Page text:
FAQS – Questions and answers about Utah Conservatorships

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FAQS about Conservatorships in Utah

For more information about Utah guardianships and conservatorships, see “Utah Guardianships and Conservatorships“.

Elderly woman learning about Utah conservatorships
What is a conservator? *

A conservator is a person who is appointed by a court to manage the estate (money and property) of a protected person who is legally incompetent to manage his or her own financial affairs.

How does a conservator differ from a guardian? *

A conservator is sometimes called a “guardian of the property”. This differs from a “guardian of the person,” or “guardian” under Utah law. The conservator makes financial decisions, and the guardian makes personal decisions for an incapacitated person.

Because the duties are different, courts commonly appoint someone as both “guardian and conservator” of an incompetent person.

When is a conservator needed? *

In Utah, a conservator is needed for a person that is “unable to manage his or her property” and affairs effectively for reasons such as mental illness, mental deficiency, physical illness or disability, chronic use of drugs, chronic intoxication, confinement, detention by a foreign power, or disappearance; and..has property which will be wasted or dissipated unless proper management is provided or that funds are needed for the support, care, and welfare of the person or those entitled to be supported by the person and protection is necessary or desirable to obtain or provide funds. (Utah Probate Code, section 75-5-401)

How is a conservator appointed? *

A conservator for a senior must be appointed by an order of the probate division of a Utah District Court. (Utah Probate Code, section 75-5-401)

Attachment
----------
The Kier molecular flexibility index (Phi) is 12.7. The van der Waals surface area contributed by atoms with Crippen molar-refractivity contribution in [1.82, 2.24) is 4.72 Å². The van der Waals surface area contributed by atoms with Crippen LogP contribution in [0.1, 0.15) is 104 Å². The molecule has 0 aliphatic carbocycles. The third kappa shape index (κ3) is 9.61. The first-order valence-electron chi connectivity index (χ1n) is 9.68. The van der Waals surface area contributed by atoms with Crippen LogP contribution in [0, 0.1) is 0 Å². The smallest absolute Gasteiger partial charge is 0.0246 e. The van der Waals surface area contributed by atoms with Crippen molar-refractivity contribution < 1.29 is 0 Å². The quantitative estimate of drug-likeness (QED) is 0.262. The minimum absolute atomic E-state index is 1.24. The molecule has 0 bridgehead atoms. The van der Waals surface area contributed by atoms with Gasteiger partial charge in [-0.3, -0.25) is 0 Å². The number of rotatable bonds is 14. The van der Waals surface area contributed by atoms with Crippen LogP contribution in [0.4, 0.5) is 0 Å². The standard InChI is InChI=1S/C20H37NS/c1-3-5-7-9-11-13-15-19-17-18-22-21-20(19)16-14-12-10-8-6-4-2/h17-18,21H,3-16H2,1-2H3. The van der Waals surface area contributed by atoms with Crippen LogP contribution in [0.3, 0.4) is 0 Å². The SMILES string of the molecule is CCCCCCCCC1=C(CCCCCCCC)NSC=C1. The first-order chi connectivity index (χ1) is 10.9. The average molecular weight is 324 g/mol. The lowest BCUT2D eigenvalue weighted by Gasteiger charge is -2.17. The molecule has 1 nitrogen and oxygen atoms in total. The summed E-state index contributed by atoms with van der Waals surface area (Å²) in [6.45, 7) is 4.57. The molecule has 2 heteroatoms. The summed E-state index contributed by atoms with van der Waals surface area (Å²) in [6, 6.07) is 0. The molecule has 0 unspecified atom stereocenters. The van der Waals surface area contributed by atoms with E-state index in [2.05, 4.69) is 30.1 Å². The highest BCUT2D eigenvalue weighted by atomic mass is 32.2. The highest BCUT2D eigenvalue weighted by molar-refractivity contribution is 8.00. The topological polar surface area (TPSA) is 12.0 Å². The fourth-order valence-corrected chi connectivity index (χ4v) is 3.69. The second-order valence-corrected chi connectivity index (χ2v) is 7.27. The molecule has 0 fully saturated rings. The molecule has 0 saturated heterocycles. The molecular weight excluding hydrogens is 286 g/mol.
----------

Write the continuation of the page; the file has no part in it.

Who can file to have a conservator appointed? *

A petition for appointment of a conservator may be filed by any person who is interested in his estate, affairs, or welfare, including his parent, guardian, or custodian, or any person who would be adversely affected by lack of effective management of his property and affairs (Utah Probate Code, section 75-5-404). “Interested” means a spouse, a child, an heir, a creditor, a beneficiary, or any person who has a direct financial interest (“pecuniary interest”) in the incapacitated person’s affairs. (Utah Probate Code, section 75-1-201 (22); In re Cloward’s Estate, 82 P2d 336 (Utah Supreme Court, 1938)).

What is the court procedure for appointing a conservator? *

When a Utah conservatorship petition is filed, the court is required to set a hearing date and appoint a lawyer to represent the person who is alleged to need protection if he or she does not already have a guardianship lawyer. (Utah Probate Code, section 75-5-407)

The District Court may appoint an independent physician and/or a visitor to examine the person who is alleged to be incapacitated and to file a written report with the court. (Utah Probate Code, section 75-5-407)

The hearing can be closed to the public at the request of the person who is alleged to be incapacitated. At the hearing, the court will hear testimony and decide whether a conservator is to be appointed.

Hire a Utah guardianship attorney *

Our lead Elder Law Attorney, Jack Helgesen, has over 30 years of experience with conservatorships. Please call us today or come in for a free consultation of your case and how we can help you.

Helgesen, Houtz & Jones $$(801) 544-5306